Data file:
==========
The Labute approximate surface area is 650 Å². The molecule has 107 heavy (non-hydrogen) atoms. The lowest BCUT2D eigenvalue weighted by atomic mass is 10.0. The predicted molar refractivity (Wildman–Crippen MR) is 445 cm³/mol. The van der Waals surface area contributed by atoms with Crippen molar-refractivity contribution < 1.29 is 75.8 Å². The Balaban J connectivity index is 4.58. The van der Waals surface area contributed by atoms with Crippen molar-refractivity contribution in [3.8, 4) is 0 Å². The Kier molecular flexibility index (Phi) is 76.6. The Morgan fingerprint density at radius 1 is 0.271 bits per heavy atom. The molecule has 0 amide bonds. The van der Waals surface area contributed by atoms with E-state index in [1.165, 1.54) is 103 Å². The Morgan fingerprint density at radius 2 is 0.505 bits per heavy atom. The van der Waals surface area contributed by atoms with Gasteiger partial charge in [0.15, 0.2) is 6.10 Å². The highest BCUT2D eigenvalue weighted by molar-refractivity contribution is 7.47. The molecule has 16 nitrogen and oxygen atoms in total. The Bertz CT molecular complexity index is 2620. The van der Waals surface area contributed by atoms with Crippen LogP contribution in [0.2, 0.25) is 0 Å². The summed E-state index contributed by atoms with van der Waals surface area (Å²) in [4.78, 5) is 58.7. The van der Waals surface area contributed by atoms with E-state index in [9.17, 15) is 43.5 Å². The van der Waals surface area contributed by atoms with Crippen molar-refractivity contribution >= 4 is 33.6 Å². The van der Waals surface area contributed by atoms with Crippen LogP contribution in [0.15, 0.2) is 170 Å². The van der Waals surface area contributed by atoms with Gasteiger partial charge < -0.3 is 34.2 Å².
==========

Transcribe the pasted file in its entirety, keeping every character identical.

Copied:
The Labute approximate surface area is 650 Å². The molecule has 107 heavy (non-hydrogen) atoms. The lowest BCUT2D eigenvalue weighted by atomic mass is 10.0. The predicted molar refractivity (Wildman–Crippen MR) is 445 cm³/mol. The van der Waals surface area contributed by atoms with Crippen molar-refractivity contribution < 1.29 is 75.8 Å². The Balaban J connectivity index is 4.58. The van der Waals surface area contributed by atoms with Crippen molar-refractivity contribution in [3.8, 4) is 0 Å². The Kier molecular flexibility index (Phi) is 76.6. The Morgan fingerprint density at radius 1 is 0.271 bits per heavy atom. The molecule has 0 amide bonds. The van der Waals surface area contributed by atoms with E-state index in [1.165, 1.54) is 103 Å². The Morgan fingerprint density at radius 2 is 0.505 bits per heavy atom. The van der Waals surface area contributed by atoms with Gasteiger partial charge in [0.15, 0.2) is 6.10 Å². The highest BCUT2D eigenvalue weighted by molar-refractivity contribution is 7.47. The molecule has 16 nitrogen and oxygen atoms in total. The Bertz CT molecular complexity index is 2620. The van der Waals surface area contributed by atoms with Crippen LogP contribution in [0.2, 0.25) is 0 Å². The summed E-state index contributed by atoms with van der Waals surface area (Å²) in [4.78, 5) is 58.7. The van der Waals surface area contributed by atoms with E-state index in [9.17, 15) is 43.5 Å². The van der Waals surface area contributed by atoms with Crippen molar-refractivity contribution >= 4 is 33.6 Å². The van der Waals surface area contributed by atoms with Crippen LogP contribution in [0.15, 0.2) is 170 Å². The van der Waals surface area contributed by atoms with Gasteiger partial charge < -0.3 is 34.2 Å².